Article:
So my question is why are the (show, eq, ord... etc) not applied automatically in haskell. As they are already automatically implemented. Also this is problem is especially annoying when using newtype. As you have to copy-paste deriving everywhere.

This is the last issue I have with haskell, but it comes up in debugging a lot. So if anyone knows how to correctly solve this I would be very grateful.

Edit: If you are thinking I am approaching the problem incorrectly please tell me and don't just downvote :(

submitted by enzain
[link] [14 comments]
Categories: Incoming News

[total noob] performance considerations (coming from Python)

Haskell on Reddit - Sat, 06/13/2015 - 12:07pm

I'm a Python programmer and have decided to dig into Haskel.

I think that because Python is an interpreted language, the programmer benefits from being aware of how what they write is going to be interpreted, and avoid causing unnecessary allocations and look-ups. Taking the time to learn which of several options is the most performant gives me insight into how the language is working behind the scenes, and has helped me write better code IMO.

My guess is that Haskell, as a compiled language, cares less about different ways of expressing a solution.

I'm just on problem 4 of 99 Haskel problems right now, and after I figured out how to solve it any way I could, I see there is a variety of solutions. In a certain way they all seem very similar. I'm wondering if there are any significant or important differences in execution efficiency.

My intuition is that #4 is the most wasteful. Then between (#1 and #2) and (#3 and #5) I wonder if the fold, sum and map of #3 and #5 is optimized in the compiler more than the pattern matching of #1 and #2.

Or do Haskel folk not think about this stuff because it is unnecessary?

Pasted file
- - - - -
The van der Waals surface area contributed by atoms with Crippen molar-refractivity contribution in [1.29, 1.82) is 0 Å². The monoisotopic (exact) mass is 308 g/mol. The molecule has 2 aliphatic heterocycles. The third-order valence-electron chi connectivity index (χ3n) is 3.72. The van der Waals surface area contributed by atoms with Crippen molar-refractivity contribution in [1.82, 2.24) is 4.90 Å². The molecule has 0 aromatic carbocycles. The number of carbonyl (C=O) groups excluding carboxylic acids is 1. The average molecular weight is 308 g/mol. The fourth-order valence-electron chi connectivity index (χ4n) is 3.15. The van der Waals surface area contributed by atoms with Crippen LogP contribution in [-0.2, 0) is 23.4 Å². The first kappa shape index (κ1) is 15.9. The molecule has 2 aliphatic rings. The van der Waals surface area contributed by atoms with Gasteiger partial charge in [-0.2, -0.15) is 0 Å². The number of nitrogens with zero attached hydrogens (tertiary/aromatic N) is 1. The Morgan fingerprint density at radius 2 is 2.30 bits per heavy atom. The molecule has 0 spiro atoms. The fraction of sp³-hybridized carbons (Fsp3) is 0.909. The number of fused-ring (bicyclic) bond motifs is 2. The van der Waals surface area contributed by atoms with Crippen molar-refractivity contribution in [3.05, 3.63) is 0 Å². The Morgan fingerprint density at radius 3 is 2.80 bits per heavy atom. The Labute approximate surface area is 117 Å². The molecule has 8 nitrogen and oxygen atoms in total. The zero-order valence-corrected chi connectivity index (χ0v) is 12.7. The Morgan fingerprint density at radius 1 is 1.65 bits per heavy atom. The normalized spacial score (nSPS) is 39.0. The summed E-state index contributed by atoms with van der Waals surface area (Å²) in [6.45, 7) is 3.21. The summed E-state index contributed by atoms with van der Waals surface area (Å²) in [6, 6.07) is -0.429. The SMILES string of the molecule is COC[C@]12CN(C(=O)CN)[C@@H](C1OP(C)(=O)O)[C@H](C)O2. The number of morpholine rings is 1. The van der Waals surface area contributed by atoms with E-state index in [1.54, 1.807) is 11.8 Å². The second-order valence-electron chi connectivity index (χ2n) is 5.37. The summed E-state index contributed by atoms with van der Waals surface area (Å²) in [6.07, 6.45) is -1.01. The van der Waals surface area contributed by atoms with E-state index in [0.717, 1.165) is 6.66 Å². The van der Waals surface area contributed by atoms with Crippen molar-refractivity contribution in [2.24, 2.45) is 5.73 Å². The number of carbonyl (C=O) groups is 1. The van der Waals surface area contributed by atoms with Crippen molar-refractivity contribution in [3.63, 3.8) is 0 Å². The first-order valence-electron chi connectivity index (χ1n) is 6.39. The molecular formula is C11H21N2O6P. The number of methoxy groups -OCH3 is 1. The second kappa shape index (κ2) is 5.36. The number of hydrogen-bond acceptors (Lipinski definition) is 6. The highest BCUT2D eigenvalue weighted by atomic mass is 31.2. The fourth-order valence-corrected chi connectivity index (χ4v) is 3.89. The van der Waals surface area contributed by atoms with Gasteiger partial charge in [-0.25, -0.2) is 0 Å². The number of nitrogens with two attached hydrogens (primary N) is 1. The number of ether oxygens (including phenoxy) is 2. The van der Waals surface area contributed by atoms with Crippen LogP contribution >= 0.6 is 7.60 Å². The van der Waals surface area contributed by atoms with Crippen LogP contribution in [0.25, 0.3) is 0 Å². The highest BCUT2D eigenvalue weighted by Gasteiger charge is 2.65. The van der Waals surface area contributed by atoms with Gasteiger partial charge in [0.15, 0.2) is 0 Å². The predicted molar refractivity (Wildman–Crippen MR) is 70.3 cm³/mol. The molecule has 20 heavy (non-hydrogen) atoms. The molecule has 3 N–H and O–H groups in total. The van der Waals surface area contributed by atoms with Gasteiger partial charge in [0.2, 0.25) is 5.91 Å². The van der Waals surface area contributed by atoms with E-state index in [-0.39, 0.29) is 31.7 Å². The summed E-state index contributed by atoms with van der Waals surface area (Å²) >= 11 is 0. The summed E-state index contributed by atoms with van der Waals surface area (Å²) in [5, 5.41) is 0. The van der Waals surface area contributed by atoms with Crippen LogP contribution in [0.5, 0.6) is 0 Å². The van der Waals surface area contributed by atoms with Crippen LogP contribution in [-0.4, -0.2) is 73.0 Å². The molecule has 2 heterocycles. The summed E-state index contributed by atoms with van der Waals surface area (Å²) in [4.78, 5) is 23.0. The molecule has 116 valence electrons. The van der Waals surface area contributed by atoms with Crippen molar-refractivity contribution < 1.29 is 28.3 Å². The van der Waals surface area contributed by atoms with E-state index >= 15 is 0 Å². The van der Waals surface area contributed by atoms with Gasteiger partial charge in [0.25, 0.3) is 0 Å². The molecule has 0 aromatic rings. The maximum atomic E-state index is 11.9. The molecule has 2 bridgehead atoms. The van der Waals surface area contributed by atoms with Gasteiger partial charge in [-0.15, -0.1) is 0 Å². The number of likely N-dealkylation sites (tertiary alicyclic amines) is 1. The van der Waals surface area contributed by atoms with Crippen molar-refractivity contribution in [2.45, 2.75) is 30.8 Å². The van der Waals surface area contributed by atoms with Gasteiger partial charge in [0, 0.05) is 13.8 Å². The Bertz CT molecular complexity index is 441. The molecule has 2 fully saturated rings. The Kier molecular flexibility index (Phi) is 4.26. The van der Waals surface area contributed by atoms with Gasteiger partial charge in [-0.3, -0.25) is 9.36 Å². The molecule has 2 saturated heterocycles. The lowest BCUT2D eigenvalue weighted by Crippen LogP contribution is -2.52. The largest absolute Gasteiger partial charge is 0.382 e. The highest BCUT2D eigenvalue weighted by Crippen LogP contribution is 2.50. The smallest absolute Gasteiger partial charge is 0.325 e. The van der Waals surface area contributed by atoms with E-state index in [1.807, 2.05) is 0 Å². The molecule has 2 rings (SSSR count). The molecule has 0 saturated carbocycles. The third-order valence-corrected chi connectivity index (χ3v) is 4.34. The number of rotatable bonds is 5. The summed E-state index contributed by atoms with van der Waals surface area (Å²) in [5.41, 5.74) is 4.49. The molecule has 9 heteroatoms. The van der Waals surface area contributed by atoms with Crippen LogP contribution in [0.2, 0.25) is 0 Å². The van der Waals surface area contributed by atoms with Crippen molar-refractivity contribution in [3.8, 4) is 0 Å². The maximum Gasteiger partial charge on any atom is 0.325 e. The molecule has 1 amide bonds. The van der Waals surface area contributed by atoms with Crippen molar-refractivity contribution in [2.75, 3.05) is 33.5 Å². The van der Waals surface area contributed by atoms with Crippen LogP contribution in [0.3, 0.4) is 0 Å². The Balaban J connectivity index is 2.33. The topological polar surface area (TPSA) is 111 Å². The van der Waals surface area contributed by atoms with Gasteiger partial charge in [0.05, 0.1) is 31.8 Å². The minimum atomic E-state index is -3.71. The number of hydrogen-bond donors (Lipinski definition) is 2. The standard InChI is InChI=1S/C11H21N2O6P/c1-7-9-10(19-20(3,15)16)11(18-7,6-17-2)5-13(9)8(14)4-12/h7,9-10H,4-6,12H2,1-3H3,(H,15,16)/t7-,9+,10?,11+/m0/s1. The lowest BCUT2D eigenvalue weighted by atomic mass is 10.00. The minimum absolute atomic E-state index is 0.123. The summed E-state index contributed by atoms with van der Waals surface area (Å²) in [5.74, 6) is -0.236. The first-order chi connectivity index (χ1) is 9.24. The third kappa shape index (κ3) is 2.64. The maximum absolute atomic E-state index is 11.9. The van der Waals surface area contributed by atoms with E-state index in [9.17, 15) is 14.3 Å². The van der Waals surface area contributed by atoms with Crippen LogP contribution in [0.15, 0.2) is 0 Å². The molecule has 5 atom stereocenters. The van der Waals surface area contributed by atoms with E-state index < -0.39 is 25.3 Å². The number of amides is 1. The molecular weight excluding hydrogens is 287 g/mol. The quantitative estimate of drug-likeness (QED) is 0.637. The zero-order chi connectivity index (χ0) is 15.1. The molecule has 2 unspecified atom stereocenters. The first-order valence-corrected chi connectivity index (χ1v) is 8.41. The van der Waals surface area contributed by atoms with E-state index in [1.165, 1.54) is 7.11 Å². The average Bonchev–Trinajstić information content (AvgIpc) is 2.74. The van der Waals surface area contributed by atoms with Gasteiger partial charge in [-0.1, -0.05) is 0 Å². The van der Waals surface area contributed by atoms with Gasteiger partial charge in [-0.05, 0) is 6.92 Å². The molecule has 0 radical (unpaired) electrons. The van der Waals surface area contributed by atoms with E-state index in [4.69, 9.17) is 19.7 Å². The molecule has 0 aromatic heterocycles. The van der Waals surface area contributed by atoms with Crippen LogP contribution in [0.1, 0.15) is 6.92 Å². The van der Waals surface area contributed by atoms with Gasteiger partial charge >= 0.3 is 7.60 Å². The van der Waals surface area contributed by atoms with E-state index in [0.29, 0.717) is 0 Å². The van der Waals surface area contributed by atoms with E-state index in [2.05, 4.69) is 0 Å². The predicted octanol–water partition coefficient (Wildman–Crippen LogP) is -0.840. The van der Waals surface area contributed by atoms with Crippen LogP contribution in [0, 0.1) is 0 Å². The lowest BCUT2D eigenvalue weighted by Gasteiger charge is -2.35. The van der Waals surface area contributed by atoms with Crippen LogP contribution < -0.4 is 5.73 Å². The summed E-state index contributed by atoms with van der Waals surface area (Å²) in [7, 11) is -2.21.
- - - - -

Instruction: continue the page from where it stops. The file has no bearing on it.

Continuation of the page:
Thanks

submitted by elbiot
[link] [26 comments]
Categories: Incoming News

Recommendations on beginner & intermediate Haskell exercises for practicing it?

Haskell on Reddit - Sat, 06/13/2015 - 9:34am

I'm ready to finally take the plunge and start learning Haskell by writing it. I've read enough books about it and collected enough resources to reference as I need. Now I just need to start writing programs!

Can you recommend good exercises to do for learning Haskell? I'm very comfortable writing in Clojure, if that makes a difference.

submitted by SteveTheCatholic
[link] [18 comments]
Categories: Incoming News

[Question] Physical units in type system

Haskell on Reddit - Sat, 06/13/2015 - 9:17am

I would like to write a library that makes it possible to have types composed out of units. So, for example,

f :: PUnit Distance → PUnit Distance → PUnit (Square Distance) f x y = x >*< y

c :: PUnit Distance → PUnit Distance → PUnit () c x y = x >/< y

compiles fine, but

g :: PUnit Distance → PUnit Time → PUnit Distance g x y = x >+< y

throws an error.

My questions are: 1. Is this possible? 2. How can I do it? 3. How could units cancel out? (This actually is the main question)

I already thought about it a bit: 1. We only need a limited number of base units, so something like

PUnit Time Weight Distance

could work... 2. Base units could be created the following way:

data Distance = Distance {meterCoefficient :: Double}

where

meterCoefficient x * y = y in meters.

Base units do not carry any value. Therefore, PUnit could also look like:

PUnit Value Time Distance Weight

Thanks for any help, I would really appreciate it!

submitted by sammecs
[link] [6 comments]
Categories: Incoming News

To "instance C D",GHCI responds that C "is applied to too many type arguments".

haskell-cafe - Sat, 06/13/2015 - 8:03am